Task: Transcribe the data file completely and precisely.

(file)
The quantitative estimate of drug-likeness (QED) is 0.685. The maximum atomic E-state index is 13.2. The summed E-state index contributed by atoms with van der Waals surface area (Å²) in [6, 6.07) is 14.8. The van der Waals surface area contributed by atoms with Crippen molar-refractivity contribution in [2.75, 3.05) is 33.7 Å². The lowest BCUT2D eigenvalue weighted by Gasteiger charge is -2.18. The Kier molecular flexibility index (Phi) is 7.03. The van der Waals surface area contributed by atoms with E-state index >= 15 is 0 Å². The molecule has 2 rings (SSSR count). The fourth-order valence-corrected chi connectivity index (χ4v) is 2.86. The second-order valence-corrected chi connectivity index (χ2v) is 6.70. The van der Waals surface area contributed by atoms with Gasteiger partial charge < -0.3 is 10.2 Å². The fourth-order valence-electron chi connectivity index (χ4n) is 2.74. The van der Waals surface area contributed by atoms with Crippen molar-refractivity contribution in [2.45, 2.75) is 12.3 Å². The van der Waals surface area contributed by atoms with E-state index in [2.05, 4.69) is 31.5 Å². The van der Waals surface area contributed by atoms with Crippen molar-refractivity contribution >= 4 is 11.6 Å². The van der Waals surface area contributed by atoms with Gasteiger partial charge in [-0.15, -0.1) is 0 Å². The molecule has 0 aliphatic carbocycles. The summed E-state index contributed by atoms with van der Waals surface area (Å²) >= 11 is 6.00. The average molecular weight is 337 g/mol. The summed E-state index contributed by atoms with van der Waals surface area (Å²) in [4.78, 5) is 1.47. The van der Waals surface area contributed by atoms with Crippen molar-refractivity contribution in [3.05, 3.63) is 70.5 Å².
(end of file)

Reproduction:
The quantitative estimate of drug-likeness (QED) is 0.685. The maximum atomic E-state index is 13.2. The summed E-state index contributed by atoms with van der Waals surface area (Å²) in [6, 6.07) is 14.8. The van der Waals surface area contributed by atoms with Crippen molar-refractivity contribution in [2.75, 3.05) is 33.7 Å². The lowest BCUT2D eigenvalue weighted by Gasteiger charge is -2.18. The Kier molecular flexibility index (Phi) is 7.03. The van der Waals surface area contributed by atoms with E-state index >= 15 is 0 Å². The molecule has 2 rings (SSSR count). The fourth-order valence-corrected chi connectivity index (χ4v) is 2.86. The second-order valence-corrected chi connectivity index (χ2v) is 6.70. The van der Waals surface area contributed by atoms with Gasteiger partial charge < -0.3 is 10.2 Å². The fourth-order valence-electron chi connectivity index (χ4n) is 2.74. The van der Waals surface area contributed by atoms with Crippen molar-refractivity contribution in [2.45, 2.75) is 12.3 Å². The van der Waals surface area contributed by atoms with E-state index in [2.05, 4.69) is 31.5 Å². The van der Waals surface area contributed by atoms with Crippen molar-refractivity contribution >= 4 is 11.6 Å². The van der Waals surface area contributed by atoms with Gasteiger partial charge in [-0.15, -0.1) is 0 Å². The molecule has 0 aliphatic carbocycles. The summed E-state index contributed by atoms with van der Waals surface area (Å²) >= 11 is 6.00. The average molecular weight is 337 g/mol. The summed E-state index contributed by atoms with van der Waals surface area (Å²) in [4.78, 5) is 1.47. The van der Waals surface area contributed by atoms with Crippen molar-refractivity contribution in [3.05, 3.63) is 70.5 Å².